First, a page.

My village is located mid-way between Lucknow and Faizabad, both capitals of the Awadh region at different points of time. I have extremely fond childhood memories of our stay there during summer holidays, back in the late 80s and early 90s.
For several years, our village had no electricity. Hence, refrigeration was non-existent and all meals were cooked fresh. Any leftover food was served to the cattle, so there was zero wastage. Everyone ate dinner right after dusk and woke up at dawn for the morning namaz. The vegetables were fresh from our farm and seasonal produce was cooked. The rice, wheat and lentils were cultivated on our lands. The masala used in cooking was freshly pounded. All grinding, pounding and mixing was done by hand on a sil batta (traditional stone equipment). Meat was procured from the local weekly market and cooked the same day. It was soft, tender and slow cooked on a mud stove. The taste of the food was incomparable.
The rice, wheat and lentils were cultivated on our lands. The masala used in cooking was freshly pounded. All grinding, pounding and mixing was done by hand on a sil batta...
The kababs, qormas and biryanis of the Awadh region are world famous and need no introduction. However, this region also offers unique dishes for the vegetarian palate. I am particularly fond of certain dishes that I enjoyed during childhood which are now rarely seen on the dastarkhwan (dining spread) as the experts have either passed away or due to old age have retired from the kitchen. The next generation clearly has different priorities.
My maternal grandmother was a cook par excellence and I have had the privilege of sampling her delectable cooking. I remember three dishes, partially because of the taste but also due to the allure of their exotic names—seodha, rikocha and dukhatta.
Out of the three, seodha is perhaps the most back-breaking one. It is a dish whose main ingredients are colocasia leaves (arbi patta) and urad dal. The dal is soaked overnight and ground into a paste. Each arbi leaf is then painstakingly cleared of its multiple veins, some of which are very fine. An expert hand is required for this job else the leaf could tear easily. The urad dal paste is applied on the leaf and another leaf is placed on top of it. This process is repeated for at least four or five leaves. It is then rolled into a tight cylinder shape and horizontally cut into round pieces. Some more of this glutinous urad dal is applied on each side of the cut, round pieces to ensure that the leaves stick together. It is then shallow fried and dropped into a delicious onion based gravy. This dish tastes best with rice. It is a wonderful melange of flavours in the mouth—the succulent leaves, the fragrant dal and the curry which expertly balances the dish.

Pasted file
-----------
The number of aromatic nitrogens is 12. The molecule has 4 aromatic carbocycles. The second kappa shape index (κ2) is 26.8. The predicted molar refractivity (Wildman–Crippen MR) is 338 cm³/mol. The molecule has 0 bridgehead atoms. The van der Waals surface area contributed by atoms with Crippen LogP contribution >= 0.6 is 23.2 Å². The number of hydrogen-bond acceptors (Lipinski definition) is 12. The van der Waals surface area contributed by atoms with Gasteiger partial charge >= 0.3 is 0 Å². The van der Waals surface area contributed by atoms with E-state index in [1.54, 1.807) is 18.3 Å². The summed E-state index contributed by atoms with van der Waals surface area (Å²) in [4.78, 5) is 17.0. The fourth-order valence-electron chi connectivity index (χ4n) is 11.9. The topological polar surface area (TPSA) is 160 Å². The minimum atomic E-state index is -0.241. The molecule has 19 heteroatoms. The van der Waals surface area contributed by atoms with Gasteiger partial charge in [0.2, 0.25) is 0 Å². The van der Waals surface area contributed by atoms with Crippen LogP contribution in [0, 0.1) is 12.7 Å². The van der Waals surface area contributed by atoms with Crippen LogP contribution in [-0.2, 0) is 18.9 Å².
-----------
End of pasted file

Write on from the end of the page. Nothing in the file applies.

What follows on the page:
The dukhatta (rice flour dumpling) is a mouth-watering breakfast or snack item. The main ingredients are rice flour and urad dal (mixed with a small portion of chana dal). The dal mix is soaked overnight and ground into a paste. A roti is made of the rice flour and small round shapes are cut out of it using a steel glass as a cutter. A chutney made of coriander leaves and green chilly is placed in the centre of each of these round shapes. A small portion of the Dal paste (into which spices have been mixed) is also placed in the centre. And then a flower shape is created with deft hands. These rice atta flowers are then steamed in a pan, with a small amount of oil and a sprinkling of water. The first bite of this wonderful dish may taste slightly bland but the spicy chutney kicks in soon after.
The main ingredient in rikocha is gram flour. A thick paste of gram flour has to be continuously mixed in a pan to ensure that no lumps are left. Once the paste is sufficiently thick, it is left to cool for some time. Then, small bite-size squares are cut out of this. Subsequently, a curry tempered with fenugreek seeds is cooked and the cut squares are put in the gravy. This dish also tastes best with rice.
As you may have noticed, lentils are the base of two of these three dishes. This is probably because my ancestors moved from Rajasthan to this region several centuries back. In Rajasthan, vegetables were often scarce so a lot of dishes were made of lentils. I presume that some of these recipes were passed on through the ages. However, this cooking tradition is now on the verge of extinction.
A few years down the line, no one may even remember these recipes. And that would really be heart breaking!
With more people migrating to the city from the village, the joint family system is disintegrating. In joint families, women shared household responsibilities. However, in a nuclear set-up, the burden of work falls on one individual so naturally there is less inclination to prepare these elaborate dishes. These dishes require a very high degree of precision too which comes with practice.
Food is an integral part of our culture and just like architecture or history, needs to be preserved. In the world of gastronomy, I can best be described as an amateur cook and food lover. However, I also have great respect for talented cooks. I have always been in awe of these "magicians in the kitchen", as I call them.
This food was part of my childhood and the taste has immense nostalgic value to me. A few years down the line, no one may even remember these recipes. And that would really be heart breaking! I am making a small attempt at my end to document these recipes and hope one day to try my hand at cooking them.